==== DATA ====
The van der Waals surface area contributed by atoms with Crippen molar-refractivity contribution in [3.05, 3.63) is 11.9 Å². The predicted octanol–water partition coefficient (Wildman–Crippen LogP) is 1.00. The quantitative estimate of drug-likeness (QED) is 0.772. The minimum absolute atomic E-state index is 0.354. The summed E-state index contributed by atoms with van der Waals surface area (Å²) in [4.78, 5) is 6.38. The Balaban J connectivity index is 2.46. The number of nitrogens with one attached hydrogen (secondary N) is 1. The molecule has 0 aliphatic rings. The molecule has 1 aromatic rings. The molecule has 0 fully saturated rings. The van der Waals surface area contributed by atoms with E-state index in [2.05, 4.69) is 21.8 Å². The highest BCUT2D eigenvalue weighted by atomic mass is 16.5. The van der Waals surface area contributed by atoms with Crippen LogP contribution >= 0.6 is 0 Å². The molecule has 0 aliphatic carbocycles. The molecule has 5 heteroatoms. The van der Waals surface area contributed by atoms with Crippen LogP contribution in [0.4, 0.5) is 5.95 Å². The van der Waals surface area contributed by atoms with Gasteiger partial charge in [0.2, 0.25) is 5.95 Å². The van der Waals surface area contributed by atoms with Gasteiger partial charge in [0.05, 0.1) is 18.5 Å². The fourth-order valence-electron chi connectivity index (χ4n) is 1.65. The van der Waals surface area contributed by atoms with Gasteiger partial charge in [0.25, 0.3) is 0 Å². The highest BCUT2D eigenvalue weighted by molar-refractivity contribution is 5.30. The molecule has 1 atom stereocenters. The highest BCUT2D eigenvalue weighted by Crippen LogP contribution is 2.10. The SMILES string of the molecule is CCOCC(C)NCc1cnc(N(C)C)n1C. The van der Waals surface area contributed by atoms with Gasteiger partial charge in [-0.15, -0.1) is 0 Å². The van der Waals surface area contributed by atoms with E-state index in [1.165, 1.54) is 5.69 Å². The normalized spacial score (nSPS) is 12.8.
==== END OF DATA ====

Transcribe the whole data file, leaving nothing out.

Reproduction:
The van der Waals surface area contributed by atoms with Crippen molar-refractivity contribution in [3.05, 3.63) is 11.9 Å². The predicted octanol–water partition coefficient (Wildman–Crippen LogP) is 1.00. The quantitative estimate of drug-likeness (QED) is 0.772. The minimum absolute atomic E-state index is 0.354. The summed E-state index contributed by atoms with van der Waals surface area (Å²) in [4.78, 5) is 6.38. The Balaban J connectivity index is 2.46. The number of nitrogens with one attached hydrogen (secondary N) is 1. The molecule has 0 aliphatic rings. The molecule has 1 aromatic rings. The molecule has 0 fully saturated rings. The van der Waals surface area contributed by atoms with E-state index in [2.05, 4.69) is 21.8 Å². The highest BCUT2D eigenvalue weighted by atomic mass is 16.5. The van der Waals surface area contributed by atoms with Crippen LogP contribution >= 0.6 is 0 Å². The molecule has 0 aliphatic carbocycles. The molecule has 5 heteroatoms. The van der Waals surface area contributed by atoms with Crippen LogP contribution in [0.4, 0.5) is 5.95 Å². The van der Waals surface area contributed by atoms with Gasteiger partial charge in [0.2, 0.25) is 5.95 Å². The van der Waals surface area contributed by atoms with Gasteiger partial charge in [0.05, 0.1) is 18.5 Å². The fourth-order valence-electron chi connectivity index (χ4n) is 1.65. The van der Waals surface area contributed by atoms with Gasteiger partial charge in [0.25, 0.3) is 0 Å². The highest BCUT2D eigenvalue weighted by molar-refractivity contribution is 5.30. The molecule has 1 atom stereocenters. The highest BCUT2D eigenvalue weighted by Crippen LogP contribution is 2.10. The SMILES string of the molecule is CCOCC(C)NCc1cnc(N(C)C)n1C. The van der Waals surface area contributed by atoms with Gasteiger partial charge in [-0.15, -0.1) is 0 Å². The van der Waals surface area contributed by atoms with E-state index in [1.165, 1.54) is 5.69 Å². The normalized spacial score (nSPS) is 12.8.